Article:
When the equal rights amendment was introduced in Congress in 1972, it quickly garnered the necessary majority in each house and was sent to the states for their consideration. Hawaii ratified the amendment the same day as Congress, and 34 other states quickly followed.
But the ERA was never able to gain the approval of another three states to reach the necessary 38 state majority. In 1980, it died.
The crucial part of the equal rights amendment read, “Equality of rights under the law shall not be denied or abridged by the United States or by any state on account of sex.” How could an amendment that seemed to fall so easily within the American democratic tradition and which got off to such a strong start fail?
Mary Frances Berry and Jane J. Mansbridge, authors of two new books on the ERA, believe the amendment’s failure was partly the result of a large number of mistakes and miscalculations by those pushing the amendment. The ratification efforts also suffered from factors out of the control of ERA proponents.
Berry, professor of history and law at Howard University and a member of the U.S. Commission on Civil Rights, has looked at the ERA in the context of other attempts to amend the Constitution. She spends most of her book identifying a group of conditions that appear to be needed for an amendment to be ratified.
ERA proponents made a critical mistake when they built consensus in Congress first and only then turned their attention to the states. Consensus-building state by state first, Berry says, is necessary for ultimate ratification. And waging successful state ratification campaigns requires far more attention to state and regional diversity than ERA proponents usually paid. Those and other factors " . . . all proved crucial in one or another of the earlier campaigns, and they all proved to be crucial in the defeat of (the ERA). . . .”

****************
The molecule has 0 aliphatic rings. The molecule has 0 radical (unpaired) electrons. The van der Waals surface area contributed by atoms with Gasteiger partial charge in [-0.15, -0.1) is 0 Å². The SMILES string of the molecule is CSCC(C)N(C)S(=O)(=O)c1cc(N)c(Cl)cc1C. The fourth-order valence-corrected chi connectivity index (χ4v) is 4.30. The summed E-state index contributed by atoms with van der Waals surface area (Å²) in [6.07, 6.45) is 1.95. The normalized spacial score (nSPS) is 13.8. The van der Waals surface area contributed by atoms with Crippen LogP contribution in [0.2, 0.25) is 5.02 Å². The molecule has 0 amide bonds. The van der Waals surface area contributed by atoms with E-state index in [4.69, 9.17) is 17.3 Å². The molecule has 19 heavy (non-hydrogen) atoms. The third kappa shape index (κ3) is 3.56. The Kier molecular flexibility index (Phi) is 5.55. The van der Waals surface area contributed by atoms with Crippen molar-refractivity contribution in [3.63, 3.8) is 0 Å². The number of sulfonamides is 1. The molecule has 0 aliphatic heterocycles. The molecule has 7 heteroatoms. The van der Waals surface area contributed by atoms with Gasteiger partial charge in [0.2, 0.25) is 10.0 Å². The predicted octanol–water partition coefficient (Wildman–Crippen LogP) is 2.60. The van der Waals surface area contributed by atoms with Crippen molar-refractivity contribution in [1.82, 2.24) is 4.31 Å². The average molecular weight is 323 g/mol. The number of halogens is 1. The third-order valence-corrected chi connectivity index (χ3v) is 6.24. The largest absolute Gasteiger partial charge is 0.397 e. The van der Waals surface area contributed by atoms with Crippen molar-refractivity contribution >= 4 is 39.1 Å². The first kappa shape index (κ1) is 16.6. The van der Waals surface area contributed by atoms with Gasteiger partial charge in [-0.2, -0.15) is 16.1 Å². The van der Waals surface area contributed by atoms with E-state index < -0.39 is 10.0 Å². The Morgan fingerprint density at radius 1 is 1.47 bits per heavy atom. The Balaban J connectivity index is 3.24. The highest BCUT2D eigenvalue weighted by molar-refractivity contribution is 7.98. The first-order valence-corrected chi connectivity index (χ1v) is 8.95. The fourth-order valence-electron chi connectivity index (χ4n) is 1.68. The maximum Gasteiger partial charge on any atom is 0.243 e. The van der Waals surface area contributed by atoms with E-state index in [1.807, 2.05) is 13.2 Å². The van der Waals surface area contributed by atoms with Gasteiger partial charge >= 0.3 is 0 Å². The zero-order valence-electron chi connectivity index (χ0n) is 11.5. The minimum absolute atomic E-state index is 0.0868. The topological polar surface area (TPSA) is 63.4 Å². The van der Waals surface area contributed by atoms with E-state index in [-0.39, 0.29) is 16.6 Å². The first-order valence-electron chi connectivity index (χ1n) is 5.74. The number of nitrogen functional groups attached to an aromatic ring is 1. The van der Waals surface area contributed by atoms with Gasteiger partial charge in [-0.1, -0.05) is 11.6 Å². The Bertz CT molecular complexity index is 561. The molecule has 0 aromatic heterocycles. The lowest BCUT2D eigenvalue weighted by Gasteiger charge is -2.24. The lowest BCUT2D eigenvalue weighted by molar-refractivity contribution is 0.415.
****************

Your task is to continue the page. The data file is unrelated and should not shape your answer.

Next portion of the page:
Mansbridge looks at other reasons for the ERA’s failure. She ranges from a discussion of the opposition of full-time homemakers to the ERA to the misunderstandings between groups trying to work together for the amendment. The associate professor of political science and sociology at Northwestern University is particularly insightful when she discusses the antagonism of many state legislators.
By the mid-1970s, many state legislators mistrusted the U.S. Supreme Court. They felt the court had used “superficially innocuous principles (such as equal protection) to achieve substantive results (such as busing white children to black neighborhoods) that many conservative and middle-of-the-road citizens opposed.” Legislators feared that the ERA’s “equality of rights under the law” would, in the Supreme Court’s hands, go from a principle they could support in theory to applications they would disapprove of.
Should feminists try again? Berry never comes out and says “yes,” but she has plainly positioned her book to be a primer for another attempt at ratification.
Mansbridge is more ambivalent. She points out how the struggle for the ERA helped promote change in America’s work places, courts and legislatures, but she’s doubtful about another try. “In 10 or 20 years it may be possible to pass an ERA that expresses the principle of equality between the sexes in language as simple and unadorned as that of the Bill of Rights. . . . But if this book indicates anything, it is that persuading the state legislators to vote for such an amendment would require a major change in political climate.”
Berry and Mansbridge’s complementary approaches give the reader a far more complete picture than either book could alone. Although written by scholars, the books are accessible to the non-scholarly reader. If you’re interested in why the ERA failed or whether there is any hope for its eventual ratification, read the two together.